The sick are given such extras as the doctor orders, and on casting our eyes over the bed cards, we saw that extra milk was frequently ordered; the extras are fish, milk puddings, beef tea, and stimulants, and the matron informed us that milk, and beef tea, are served out for the night to the feeble ones. The "full diet" in the infirmary is 7 oz. of bread, ½ oz. of butter, and 1 pint of tea, for breakfast, and the same for tea; for dinner 5 oz. of meat — it does not state whether roast or boiled, or of what nature — and 12oz. of potatoes, vegetables, rice or pudding; the "low diet" is the same for breakfast and supper, with 4 oz. of meat, 1 pint of broth, 12 oz. of potatoes, and 4 oz. of bread; arrowroot, broth or rice-milk may be substituted for meat in this diet. In this diet there is a deficiency of the material necessary for the repair of the body; the nitrogenous element is small, compared with the carbohydrates and the hydro-carbons. The same defect was in the children's diet, there is a large proportion of porridge, and very little milk.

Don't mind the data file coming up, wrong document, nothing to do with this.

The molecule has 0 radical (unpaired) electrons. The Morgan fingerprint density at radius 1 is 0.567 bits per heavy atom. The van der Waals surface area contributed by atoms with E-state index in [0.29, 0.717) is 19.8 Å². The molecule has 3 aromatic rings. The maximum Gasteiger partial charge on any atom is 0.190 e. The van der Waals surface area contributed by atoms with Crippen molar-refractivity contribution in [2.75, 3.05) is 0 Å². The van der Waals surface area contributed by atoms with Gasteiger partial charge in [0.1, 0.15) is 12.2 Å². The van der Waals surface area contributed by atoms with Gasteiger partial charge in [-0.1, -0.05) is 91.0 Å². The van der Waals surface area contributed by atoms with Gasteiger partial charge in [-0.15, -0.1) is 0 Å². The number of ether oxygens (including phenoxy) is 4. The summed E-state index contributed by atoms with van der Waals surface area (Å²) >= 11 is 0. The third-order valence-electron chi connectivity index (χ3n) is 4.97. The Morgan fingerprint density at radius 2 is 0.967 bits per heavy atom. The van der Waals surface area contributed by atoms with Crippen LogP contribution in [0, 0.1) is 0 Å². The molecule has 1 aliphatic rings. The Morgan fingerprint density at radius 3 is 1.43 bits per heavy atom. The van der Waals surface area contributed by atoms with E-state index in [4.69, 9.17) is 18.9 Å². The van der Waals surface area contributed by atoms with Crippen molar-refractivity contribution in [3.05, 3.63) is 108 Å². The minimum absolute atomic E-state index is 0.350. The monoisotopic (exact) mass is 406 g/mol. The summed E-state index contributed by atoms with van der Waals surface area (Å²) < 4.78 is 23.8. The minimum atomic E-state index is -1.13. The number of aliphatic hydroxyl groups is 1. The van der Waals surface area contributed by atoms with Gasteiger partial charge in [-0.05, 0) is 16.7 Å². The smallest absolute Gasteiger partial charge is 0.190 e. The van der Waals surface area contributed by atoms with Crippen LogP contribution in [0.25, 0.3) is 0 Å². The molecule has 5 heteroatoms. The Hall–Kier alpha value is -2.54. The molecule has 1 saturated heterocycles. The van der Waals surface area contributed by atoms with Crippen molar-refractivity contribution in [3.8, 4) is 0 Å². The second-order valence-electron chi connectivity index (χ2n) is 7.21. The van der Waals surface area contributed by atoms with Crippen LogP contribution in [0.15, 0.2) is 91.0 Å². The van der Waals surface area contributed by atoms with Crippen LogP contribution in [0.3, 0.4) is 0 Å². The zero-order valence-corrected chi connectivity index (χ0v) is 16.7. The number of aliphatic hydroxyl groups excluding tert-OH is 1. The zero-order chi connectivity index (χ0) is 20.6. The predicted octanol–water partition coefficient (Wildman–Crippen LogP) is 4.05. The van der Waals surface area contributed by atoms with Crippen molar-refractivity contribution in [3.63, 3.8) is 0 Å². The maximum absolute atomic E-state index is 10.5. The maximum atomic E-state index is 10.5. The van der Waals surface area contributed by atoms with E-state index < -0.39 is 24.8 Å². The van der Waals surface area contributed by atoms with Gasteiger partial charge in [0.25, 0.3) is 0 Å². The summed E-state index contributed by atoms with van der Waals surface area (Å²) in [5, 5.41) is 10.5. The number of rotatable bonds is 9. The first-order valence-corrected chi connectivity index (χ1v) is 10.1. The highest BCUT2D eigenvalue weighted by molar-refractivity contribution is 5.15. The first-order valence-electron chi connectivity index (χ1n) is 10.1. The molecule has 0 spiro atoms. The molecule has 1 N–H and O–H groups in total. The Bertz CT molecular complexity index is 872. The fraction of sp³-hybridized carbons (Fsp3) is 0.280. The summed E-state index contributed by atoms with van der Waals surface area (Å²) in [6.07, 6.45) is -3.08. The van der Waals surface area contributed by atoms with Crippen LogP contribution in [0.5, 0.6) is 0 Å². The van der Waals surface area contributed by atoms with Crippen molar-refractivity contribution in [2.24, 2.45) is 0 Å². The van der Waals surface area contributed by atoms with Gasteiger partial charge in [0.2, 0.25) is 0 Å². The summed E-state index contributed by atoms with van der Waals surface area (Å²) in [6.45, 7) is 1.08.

The water supply seemed to be ample; there was a good flush in the closets, and hot and cold water was laid on to the bathrooms. Each ward was provided with a closet near at hand for use at night; these were all sweet and clean at the time of our visit.
There are cheerful airing courts attached to each side of the infirmary, and besides the use of these courts, the infirm were allowed to walk in the extensive fields and gardens that surround the house.
We were much struck with the efficiency of the management of this house, but at the same time we were convinced that the number of officers was too small, and we recommend that a paid attendant be put on at night in the infirmary, and that the receiving wards be under the care of a responsible officer, and that increased space be provided in the infectious block for the service of the same; that the sewage trough be diverted from the immediate neighbourhood of the block; that the disinfecting apparatus be put under the entire charge of a responsible officer.